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Published byDominick Gibbs Modified over 2 years ago

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**Figure 1. Average percent change in heart rate.**

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Figure 1. Average percent change in heart rate of Daphnia magna exposed to 0.1% caffeine, 1% nicotine, and 4% alcohol. Error bars are +/- 1 S.D.

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**As you can see in Figure 1, … Figure 1 shows … **

Figure 1. Average percent change in heart rate of Daphnia magna exposed to 0.1% caffeine, 1% nicotine, and 4% alcohol. Error bars are +/- 1 S.D. Present tense! As you can see in Figure 1, … Figure 1 shows … The results for the average percent change in heart rate of Daphnia magna were summarized in Figure 1.

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Figure 1. Average percent change in heart rate of Daphnia magna exposed to 0.1% caffeine, 1% nicotine, and 4% alcohol. Error bars are +/- 1 S.D. The average percent change in heart rate for nicotine was much higher than that for caffeine (Fig. 1). The application of 1% nicotine led to a large decrease in heart rate (Fig. 1).

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Figure 1. Average percent change in heart rate of Daphnia magna exposed to 0.1% caffeine, 1% nicotine, and 4% alcohol. Error bars are +/- 1 S.D. The average percent changes in heart rate of the Daphnia magna exposed to nicotine was much greater than the changes in heart rate experienced by the Daphnia exposed to caffeine and alcohol.

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Figure 1. Average percent change in heart rate of Daphnia magna exposed to 0.1% caffeine, 1% nicotine, and 4% alcohol. Error bars are +/- 1 S.D. The average percent change in heart rate of the Daphnia magna exposed to 1% nicotine was -35%, which was greater than the changes in heart rate recorded for the Daphnia exposed to 0.1% caffeine (-0.5%) and 4% alcohol (-21%) (Fig. 1).

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Figure 1. Average percent change in heart rate of Daphnia magna exposed to 0.1% caffeine, 1% nicotine, and 4% alcohol. Error bars are +/- 1 S.D. The standard deviations for the caffeine, nicotine, and alcohol data sets were 4.0%, 9.3%, and 8.2% respectively. The error bars of the caffeine and nicotine data sets did not overlap, but those of the nicotine and alcohol data sets did. The error bars of the nicotine and alcohol data sets overlap. Thus, these data are insignificant.

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Figure 1. Average percent change in heart rate of Daphnia magna exposed to 0.1% caffeine, 1% nicotine, and 4% alcohol. Error bars are +/- 1 S.D. The average percent change in heart rate of the Daphnia magna exposed to 1% nicotine was -35%, which was significantly greater than the change in heart rate recorded for the Daphnia exposed to 0.1% caffeine (-0.5%) (Fig. 1). The change in heart rate of the Daphnia when exposed to nicotine was also greater than the change recorded for these organisms when they were exposed to 4% alcohol (22%), but this difference was not significant (Fig. 1).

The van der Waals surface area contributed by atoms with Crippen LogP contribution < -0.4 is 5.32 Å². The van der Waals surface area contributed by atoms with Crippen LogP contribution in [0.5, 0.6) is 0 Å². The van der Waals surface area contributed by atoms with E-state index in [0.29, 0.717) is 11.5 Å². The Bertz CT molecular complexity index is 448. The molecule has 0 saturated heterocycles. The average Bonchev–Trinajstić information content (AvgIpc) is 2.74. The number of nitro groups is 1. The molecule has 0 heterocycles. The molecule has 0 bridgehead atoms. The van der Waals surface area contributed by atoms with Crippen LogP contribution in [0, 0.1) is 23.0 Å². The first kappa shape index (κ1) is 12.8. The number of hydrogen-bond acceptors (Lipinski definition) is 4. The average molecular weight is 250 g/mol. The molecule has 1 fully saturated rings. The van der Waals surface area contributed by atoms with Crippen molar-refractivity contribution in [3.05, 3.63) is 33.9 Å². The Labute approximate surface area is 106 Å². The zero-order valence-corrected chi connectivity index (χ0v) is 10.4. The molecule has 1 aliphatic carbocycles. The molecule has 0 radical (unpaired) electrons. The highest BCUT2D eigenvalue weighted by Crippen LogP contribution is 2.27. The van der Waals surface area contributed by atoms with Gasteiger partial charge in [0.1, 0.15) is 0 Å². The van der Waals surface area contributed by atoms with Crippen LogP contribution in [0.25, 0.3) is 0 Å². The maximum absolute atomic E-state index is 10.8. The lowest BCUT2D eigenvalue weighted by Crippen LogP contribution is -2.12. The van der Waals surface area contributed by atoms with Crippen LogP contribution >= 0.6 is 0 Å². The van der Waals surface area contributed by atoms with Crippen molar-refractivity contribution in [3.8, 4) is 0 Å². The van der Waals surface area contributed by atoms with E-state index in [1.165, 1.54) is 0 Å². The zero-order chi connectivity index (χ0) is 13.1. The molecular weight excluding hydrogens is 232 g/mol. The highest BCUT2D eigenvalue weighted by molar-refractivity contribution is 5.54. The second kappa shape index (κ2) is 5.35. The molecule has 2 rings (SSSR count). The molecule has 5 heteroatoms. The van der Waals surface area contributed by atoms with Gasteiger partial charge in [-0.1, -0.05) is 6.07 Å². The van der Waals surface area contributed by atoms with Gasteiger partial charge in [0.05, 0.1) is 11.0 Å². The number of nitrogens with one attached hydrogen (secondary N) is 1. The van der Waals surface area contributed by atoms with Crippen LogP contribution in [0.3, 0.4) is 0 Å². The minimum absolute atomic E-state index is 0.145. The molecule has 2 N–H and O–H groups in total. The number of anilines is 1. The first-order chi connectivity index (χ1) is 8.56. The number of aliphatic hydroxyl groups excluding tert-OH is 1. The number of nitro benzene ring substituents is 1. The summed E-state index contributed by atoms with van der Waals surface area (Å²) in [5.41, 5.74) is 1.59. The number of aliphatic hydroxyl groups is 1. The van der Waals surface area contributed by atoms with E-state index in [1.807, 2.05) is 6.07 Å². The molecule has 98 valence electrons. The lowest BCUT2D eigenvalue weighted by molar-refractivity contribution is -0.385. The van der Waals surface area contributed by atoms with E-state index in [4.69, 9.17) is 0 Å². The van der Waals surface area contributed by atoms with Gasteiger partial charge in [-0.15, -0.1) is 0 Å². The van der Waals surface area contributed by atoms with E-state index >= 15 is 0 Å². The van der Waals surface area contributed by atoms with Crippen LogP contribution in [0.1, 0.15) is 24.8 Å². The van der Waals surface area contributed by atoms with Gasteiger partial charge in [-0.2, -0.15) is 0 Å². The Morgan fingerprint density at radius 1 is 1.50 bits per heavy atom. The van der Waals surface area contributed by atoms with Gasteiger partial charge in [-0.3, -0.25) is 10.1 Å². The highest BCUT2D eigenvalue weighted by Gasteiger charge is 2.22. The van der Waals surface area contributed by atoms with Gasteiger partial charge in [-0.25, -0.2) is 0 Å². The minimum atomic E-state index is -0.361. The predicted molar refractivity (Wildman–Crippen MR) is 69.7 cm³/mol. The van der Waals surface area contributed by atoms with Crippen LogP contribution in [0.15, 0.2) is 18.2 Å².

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Figure 1. Average percent change in heart rate of Daphnia magna exposed to 0.1% caffeine, 1% nicotine, and 4% alcohol. Error bars are +/- 1 S.D. The average percent change in heart rate of the Daphnia magna exposed to 1% nicotine was -35% (Fig. 1). Thus, nicotine decreased the heart rate of these organisms, a result that supports my hypothesis. Caffeine slightly decreased (-0.5%) the heart rate of Daphnia magna (Fig. 1), which is opposite of its effects in other organisms.

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Fig. 2. Average percent change in weight of Nereis virens placed in different salinities at 15 minute intervals over 90 minutes.

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Fig. 2. Average percent change in weight of Nereis virens placed in 40%, 60%, 80%, 100%, and 120% saltwater at 15 minute intervals over 90 minutes.

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Fig. 2. Average percent change in weight of Nereis virens placed in 40%, 60%, 80%, 100%, and 120% saltwater at 15 minute intervals over 90 minutes. The percent change in weight of the Nereis virens placed in 40%, 60%, and 80% saltwater increased steadily over the course of 90 minutes (Fig. 2).

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Fig. 2. Percent change in weight of Nereis virens placed in 40%, 60%, 80%, 100%, and 120% saltwater at 15 minute intervals over 90 minutes. The percent change in weight of the Nereis virens placed in 40% saltwater increased from 6.7% to 26.2% over the course of 90 minutes. Similarly, the percent change in weight of the worms placed in 60% and 80% increased over the same time period (60%: 3.1% to 18.2%; 80%: 2.7% to 9.5%) (Fig. 2).

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**Results Just the facts – data**

No interpretation or conclusions Mention the organism used and its scientific name Reference figures (Fig. 1) Figures must stand alone

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**Results Significance Non-overlap of error bars**

Statistical tests – p values

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